Valerio Marra | January 22, 2013
One of my favorite sitcoms is “The Big Bang Theory”, thanks to its focus on physics. From time to time they run funny experiments that can be easily arranged at home, causing me to wonder if I know the physics that are at work. One of my favorite episodes is when they fill the cone of a speaker with a suspension of starch in water. Instead of spattering around, the suspension starts to dance because it behaves more like a […]
Valerio Marra | January 14, 2013
We have written several blog posts on postprocessing already, but none detailing postprocessing for CFD. Postprocessing has always been an important part of my teachings, as you learn how to use COMSOL Multiphysics while also gaining insight into the physics at hand. I would like to share with you part of the classwork I proposed when teaching a CFD training course not long ago.
Valerio Marra | December 21, 2012
The winter here in Boston has been very mild so far. A few days I would even have liked to have the air conditioning back on. I checked in with one my colleagues to check if he was having an equally hard time staying cool, and to my surprise, he was not. Why? He had constructed a make-shift air conditioner (A/C).
Valerio Marra | July 25, 2012
Valerio Marra | July 11, 2012
I know, I know… I should spend the weekend relaxing. But every place I visit offers me a variety of natural phenomena I wasn’t aware of and, as an engineer and a multiphysics enthusiast, I can’t help but sit in the sun jotting down a list of the physics involved – possible coupling mechanisms, boundary conditions, materials, and so on (we talked about stereotypes attached to engineer on our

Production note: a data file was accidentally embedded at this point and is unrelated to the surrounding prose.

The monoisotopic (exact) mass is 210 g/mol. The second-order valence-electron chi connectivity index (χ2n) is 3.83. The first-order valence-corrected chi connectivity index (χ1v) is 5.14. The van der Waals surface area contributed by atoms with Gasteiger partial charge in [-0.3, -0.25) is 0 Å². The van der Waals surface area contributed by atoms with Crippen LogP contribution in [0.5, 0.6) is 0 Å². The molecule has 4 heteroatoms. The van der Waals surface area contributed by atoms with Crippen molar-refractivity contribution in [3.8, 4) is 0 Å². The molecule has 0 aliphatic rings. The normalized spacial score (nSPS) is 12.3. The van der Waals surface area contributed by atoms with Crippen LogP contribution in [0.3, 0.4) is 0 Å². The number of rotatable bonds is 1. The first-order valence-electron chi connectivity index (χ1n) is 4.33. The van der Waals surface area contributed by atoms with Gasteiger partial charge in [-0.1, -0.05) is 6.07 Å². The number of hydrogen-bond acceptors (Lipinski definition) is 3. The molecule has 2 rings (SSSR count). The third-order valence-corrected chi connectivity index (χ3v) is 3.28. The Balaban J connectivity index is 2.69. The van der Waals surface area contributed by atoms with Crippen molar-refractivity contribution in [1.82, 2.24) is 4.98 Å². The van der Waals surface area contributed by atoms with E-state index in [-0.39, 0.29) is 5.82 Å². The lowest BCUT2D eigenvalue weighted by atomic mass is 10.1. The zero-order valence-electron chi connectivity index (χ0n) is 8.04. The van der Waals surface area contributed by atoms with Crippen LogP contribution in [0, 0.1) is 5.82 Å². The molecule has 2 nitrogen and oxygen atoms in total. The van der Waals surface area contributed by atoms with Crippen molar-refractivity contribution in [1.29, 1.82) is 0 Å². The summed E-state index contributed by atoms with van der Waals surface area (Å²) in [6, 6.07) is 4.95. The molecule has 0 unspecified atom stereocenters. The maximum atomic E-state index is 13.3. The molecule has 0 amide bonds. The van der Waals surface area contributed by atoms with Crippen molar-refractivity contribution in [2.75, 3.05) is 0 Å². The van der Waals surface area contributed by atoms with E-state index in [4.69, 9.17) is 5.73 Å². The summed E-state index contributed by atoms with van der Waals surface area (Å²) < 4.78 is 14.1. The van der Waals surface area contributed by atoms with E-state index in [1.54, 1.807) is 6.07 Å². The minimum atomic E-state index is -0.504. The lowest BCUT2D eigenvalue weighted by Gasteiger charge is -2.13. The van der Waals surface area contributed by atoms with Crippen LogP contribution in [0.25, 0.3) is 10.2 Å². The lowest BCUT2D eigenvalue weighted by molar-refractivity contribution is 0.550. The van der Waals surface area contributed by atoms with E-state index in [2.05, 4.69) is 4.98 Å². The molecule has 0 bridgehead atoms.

Valerio Marra | February 10, 2012
I was reading Fanny’s blog post about the call for papers and it reminded me of my duties as program chair of the COMSOL Conference 2012 that will be held in Milan, Italy. I had gotten distracted. At the time I was working on a two-phase non-isothermal flow simulation and I was lost in my train of thought… “How to correctly represent volume forces? Is it ok to use the Boussinesq approximation? Is this mesh fine enough? Am I using […]
Valerio Marra | January 3, 2013
Nature is full of counter-intuitive phenomena; I’m fascinated by everyday examples like the one we talked about this summer, sinking bubbles in a pint of Guinness, but I have to say that engineering has its fair share of such examples too. The concept of heat exchange in coaxial pipes struck me as a student, as it showed me the relentless tinkering attitude typical of engineers wanting to optimize their design. In this kind of heat exchanger both streams, hot and […]
Valerio Marra | July 30, 2012
All this talk about piezoelectricity got me thinking about how surrounded we are by everyday items whose performances rely on this physical process. Examples include inkjet printers, speakers, electric guitars, and ultrasound imaging systems. With so many different common objects utilizing this phenomenon, it may lead you to wonder: what is piezoelectricity?
Valerio Marra | July 19, 2012
Remember those retro desk ornaments of the 1960’s, those lamps filled with colorful wax that began to move when the lamp was lit? I’m talking about lava lamps, or as I like to call them, “Rayleigh–Taylor instability machines”. They may not be popular among today’s youth, but I still own one and I thought it would be interesting to look beyond the dyed blobs of wax and observe the physics involved in lava lamps.